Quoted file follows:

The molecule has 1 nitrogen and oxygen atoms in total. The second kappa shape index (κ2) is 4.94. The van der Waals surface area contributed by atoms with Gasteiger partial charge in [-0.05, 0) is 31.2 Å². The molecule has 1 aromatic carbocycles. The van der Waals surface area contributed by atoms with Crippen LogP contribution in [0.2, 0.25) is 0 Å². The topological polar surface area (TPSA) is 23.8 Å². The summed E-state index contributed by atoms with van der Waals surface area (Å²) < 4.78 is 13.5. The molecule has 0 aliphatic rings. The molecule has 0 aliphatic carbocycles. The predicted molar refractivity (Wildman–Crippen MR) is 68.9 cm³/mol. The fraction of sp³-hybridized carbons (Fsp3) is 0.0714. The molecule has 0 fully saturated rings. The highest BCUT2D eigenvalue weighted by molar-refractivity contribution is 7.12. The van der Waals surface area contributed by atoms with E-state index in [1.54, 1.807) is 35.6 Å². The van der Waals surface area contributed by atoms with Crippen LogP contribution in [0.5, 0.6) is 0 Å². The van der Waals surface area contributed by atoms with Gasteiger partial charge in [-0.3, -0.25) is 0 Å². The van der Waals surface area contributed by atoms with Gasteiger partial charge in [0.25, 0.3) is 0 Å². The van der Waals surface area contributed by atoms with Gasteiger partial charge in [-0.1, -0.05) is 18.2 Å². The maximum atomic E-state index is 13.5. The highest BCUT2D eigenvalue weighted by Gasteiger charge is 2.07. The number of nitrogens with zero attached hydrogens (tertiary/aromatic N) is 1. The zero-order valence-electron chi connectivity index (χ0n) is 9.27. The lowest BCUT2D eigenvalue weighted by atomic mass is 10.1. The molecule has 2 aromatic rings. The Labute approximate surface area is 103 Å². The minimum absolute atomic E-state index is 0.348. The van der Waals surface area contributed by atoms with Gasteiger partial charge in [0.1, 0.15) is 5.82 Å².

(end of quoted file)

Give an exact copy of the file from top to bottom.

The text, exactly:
The molecule has 1 nitrogen and oxygen atoms in total. The second kappa shape index (κ2) is 4.94. The van der Waals surface area contributed by atoms with Gasteiger partial charge in [-0.05, 0) is 31.2 Å². The molecule has 1 aromatic carbocycles. The van der Waals surface area contributed by atoms with Crippen LogP contribution in [0.2, 0.25) is 0 Å². The topological polar surface area (TPSA) is 23.8 Å². The summed E-state index contributed by atoms with van der Waals surface area (Å²) < 4.78 is 13.5. The molecule has 0 aliphatic rings. The molecule has 0 aliphatic carbocycles. The predicted molar refractivity (Wildman–Crippen MR) is 68.9 cm³/mol. The fraction of sp³-hybridized carbons (Fsp3) is 0.0714. The molecule has 0 fully saturated rings. The highest BCUT2D eigenvalue weighted by molar-refractivity contribution is 7.12. The van der Waals surface area contributed by atoms with E-state index in [1.54, 1.807) is 35.6 Å². The van der Waals surface area contributed by atoms with Crippen LogP contribution in [0.5, 0.6) is 0 Å². The van der Waals surface area contributed by atoms with Gasteiger partial charge in [-0.3, -0.25) is 0 Å². The van der Waals surface area contributed by atoms with Gasteiger partial charge in [0.25, 0.3) is 0 Å². The van der Waals surface area contributed by atoms with Gasteiger partial charge in [-0.1, -0.05) is 18.2 Å². The maximum atomic E-state index is 13.5. The highest BCUT2D eigenvalue weighted by Gasteiger charge is 2.07. The number of nitrogens with zero attached hydrogens (tertiary/aromatic N) is 1. The zero-order valence-electron chi connectivity index (χ0n) is 9.27. The lowest BCUT2D eigenvalue weighted by atomic mass is 10.1. The molecule has 2 aromatic rings. The Labute approximate surface area is 103 Å². The minimum absolute atomic E-state index is 0.348. The van der Waals surface area contributed by atoms with Gasteiger partial charge in [0.1, 0.15) is 5.82 Å².